Beasley slips the screen and the C’s happily let him go in order to double Wade. This is an especially good decision because the shot clock is running down, and whoever receives Wade’s pass will have to act pretty quickly to get a shot off; the Heat won’t have a ton of time to swing the ball and take advantage of the C’s defensive rotations.

Here’s another successful stop from late in the 3rd in which the C’s counter Wade with a higher degree of aggression than we saw in the 1st half:

Well, there’s nothing subtle about that. As Tony Allen fights over the Anthony screen, Anthony’s guy (Big Baby) just sprints out at Wade like a defensive tackle running free to a quarterback in the back field.

Except there is one subtle thing. Check out where KG is standing as Big Baby bum-rushes Wade:

That’s KG guarding nobody on the left edge of the paint—exactly where Wade is going to end up if he squeezes through the space between TA and Baby.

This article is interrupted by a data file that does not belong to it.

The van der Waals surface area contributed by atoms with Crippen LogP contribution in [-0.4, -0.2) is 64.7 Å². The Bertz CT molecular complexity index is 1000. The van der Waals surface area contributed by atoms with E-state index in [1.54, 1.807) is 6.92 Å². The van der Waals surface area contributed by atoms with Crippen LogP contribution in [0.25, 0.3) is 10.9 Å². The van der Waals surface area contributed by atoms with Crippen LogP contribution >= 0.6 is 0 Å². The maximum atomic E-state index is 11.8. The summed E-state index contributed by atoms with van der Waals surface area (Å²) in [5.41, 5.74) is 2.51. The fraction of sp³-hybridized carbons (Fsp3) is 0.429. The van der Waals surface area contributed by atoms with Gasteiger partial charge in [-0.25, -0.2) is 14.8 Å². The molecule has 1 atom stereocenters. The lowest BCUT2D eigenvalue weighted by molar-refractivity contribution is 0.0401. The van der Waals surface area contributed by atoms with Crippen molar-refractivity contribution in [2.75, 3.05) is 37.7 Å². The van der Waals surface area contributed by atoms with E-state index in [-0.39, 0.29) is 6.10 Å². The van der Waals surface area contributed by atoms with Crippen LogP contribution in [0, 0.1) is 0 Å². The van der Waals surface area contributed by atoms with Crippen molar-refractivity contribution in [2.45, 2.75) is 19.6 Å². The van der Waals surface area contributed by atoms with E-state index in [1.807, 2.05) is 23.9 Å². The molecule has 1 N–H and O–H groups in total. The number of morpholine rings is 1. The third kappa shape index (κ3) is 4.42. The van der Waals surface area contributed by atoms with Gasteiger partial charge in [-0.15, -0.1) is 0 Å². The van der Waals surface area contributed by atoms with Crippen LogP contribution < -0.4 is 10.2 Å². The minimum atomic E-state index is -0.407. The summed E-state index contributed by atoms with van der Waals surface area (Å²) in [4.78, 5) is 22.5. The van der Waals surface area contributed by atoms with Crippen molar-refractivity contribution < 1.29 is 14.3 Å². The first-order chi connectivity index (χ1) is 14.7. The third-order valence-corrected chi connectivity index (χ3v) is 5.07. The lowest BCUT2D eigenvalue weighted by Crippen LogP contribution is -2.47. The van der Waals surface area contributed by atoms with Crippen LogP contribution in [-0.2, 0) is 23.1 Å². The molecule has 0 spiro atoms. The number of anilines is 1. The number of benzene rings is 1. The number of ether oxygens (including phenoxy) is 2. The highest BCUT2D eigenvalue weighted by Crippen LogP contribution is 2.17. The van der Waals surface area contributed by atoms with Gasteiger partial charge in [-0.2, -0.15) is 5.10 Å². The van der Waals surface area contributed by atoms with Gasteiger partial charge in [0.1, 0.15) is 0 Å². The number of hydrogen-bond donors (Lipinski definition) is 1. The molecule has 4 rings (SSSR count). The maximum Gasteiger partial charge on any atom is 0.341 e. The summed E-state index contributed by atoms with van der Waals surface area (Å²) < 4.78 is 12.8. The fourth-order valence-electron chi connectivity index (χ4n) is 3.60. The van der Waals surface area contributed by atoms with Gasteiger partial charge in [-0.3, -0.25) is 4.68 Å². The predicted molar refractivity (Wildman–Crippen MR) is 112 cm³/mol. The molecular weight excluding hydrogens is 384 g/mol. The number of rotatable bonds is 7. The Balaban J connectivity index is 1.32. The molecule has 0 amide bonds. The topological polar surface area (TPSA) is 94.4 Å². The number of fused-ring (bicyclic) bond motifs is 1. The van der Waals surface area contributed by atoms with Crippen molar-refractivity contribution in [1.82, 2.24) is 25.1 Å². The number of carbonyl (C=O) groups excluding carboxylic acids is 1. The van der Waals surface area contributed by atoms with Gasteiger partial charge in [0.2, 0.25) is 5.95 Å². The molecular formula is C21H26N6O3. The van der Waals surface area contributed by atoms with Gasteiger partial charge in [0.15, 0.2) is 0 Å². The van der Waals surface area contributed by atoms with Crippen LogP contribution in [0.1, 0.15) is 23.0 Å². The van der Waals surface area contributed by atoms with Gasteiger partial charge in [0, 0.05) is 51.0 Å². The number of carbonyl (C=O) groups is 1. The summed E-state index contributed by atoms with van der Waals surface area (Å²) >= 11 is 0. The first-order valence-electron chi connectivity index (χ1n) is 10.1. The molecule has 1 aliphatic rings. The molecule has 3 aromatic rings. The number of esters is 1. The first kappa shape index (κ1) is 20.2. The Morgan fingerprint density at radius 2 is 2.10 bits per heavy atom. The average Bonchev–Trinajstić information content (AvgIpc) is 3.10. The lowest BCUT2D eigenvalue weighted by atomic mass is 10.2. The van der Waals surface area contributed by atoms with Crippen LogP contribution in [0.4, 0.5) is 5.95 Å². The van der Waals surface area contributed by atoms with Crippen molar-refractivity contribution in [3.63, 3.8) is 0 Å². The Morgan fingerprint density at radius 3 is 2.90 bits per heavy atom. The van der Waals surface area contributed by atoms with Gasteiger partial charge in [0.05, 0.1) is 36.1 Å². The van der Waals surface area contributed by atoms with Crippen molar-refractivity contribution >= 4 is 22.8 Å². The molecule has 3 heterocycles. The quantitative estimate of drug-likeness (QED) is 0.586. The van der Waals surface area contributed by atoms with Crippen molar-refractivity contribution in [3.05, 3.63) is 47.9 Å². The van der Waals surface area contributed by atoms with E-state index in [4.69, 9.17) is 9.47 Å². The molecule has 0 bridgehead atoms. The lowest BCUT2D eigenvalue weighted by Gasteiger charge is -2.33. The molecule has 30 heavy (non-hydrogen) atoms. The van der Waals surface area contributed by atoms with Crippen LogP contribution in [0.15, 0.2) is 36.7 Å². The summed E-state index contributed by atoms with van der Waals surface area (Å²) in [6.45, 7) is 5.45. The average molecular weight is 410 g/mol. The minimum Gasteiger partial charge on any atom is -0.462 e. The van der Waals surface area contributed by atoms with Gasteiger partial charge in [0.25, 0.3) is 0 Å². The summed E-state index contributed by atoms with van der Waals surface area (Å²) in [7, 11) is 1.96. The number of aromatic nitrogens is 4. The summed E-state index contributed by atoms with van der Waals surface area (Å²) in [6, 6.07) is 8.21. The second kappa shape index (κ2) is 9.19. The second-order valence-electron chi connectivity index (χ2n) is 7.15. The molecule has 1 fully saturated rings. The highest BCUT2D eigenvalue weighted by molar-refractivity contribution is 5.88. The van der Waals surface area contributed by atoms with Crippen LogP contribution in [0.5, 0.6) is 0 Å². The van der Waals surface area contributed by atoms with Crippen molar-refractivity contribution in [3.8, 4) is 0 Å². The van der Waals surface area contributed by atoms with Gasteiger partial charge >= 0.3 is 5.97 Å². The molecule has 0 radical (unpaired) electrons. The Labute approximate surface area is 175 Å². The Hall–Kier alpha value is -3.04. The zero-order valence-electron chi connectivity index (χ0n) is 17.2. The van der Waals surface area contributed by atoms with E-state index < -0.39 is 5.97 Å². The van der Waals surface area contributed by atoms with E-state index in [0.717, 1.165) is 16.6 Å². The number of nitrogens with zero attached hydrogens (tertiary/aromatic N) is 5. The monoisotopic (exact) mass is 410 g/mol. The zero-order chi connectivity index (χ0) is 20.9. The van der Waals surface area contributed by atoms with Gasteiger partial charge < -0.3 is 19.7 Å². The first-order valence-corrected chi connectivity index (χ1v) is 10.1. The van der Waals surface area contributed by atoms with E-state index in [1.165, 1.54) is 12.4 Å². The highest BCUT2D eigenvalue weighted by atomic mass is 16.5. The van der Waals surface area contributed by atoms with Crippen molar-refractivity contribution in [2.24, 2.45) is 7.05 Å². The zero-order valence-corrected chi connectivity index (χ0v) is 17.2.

KG is standing where Perk and Sheed were on those defensive sets from the first half that didn’t work, except that here, KG is the third defender charged with stopping Wade. In those earlier plays, the big guy waiting at the foul line was the guy guarding the screener—basically, the second guy paying attention to Wade.

To recap: The C’s started the game in a semi-standard screen/roll defense in which the screener’s man sagged down to cut off penetration in one direction while Wade’s guy jumped the screen on the other side. By the end of the 3rd quarter, we see the C’s trapping, sending the screener’s guy flying at Wade and assigning a third defender to be ready at the top of the paint as the last line of defense.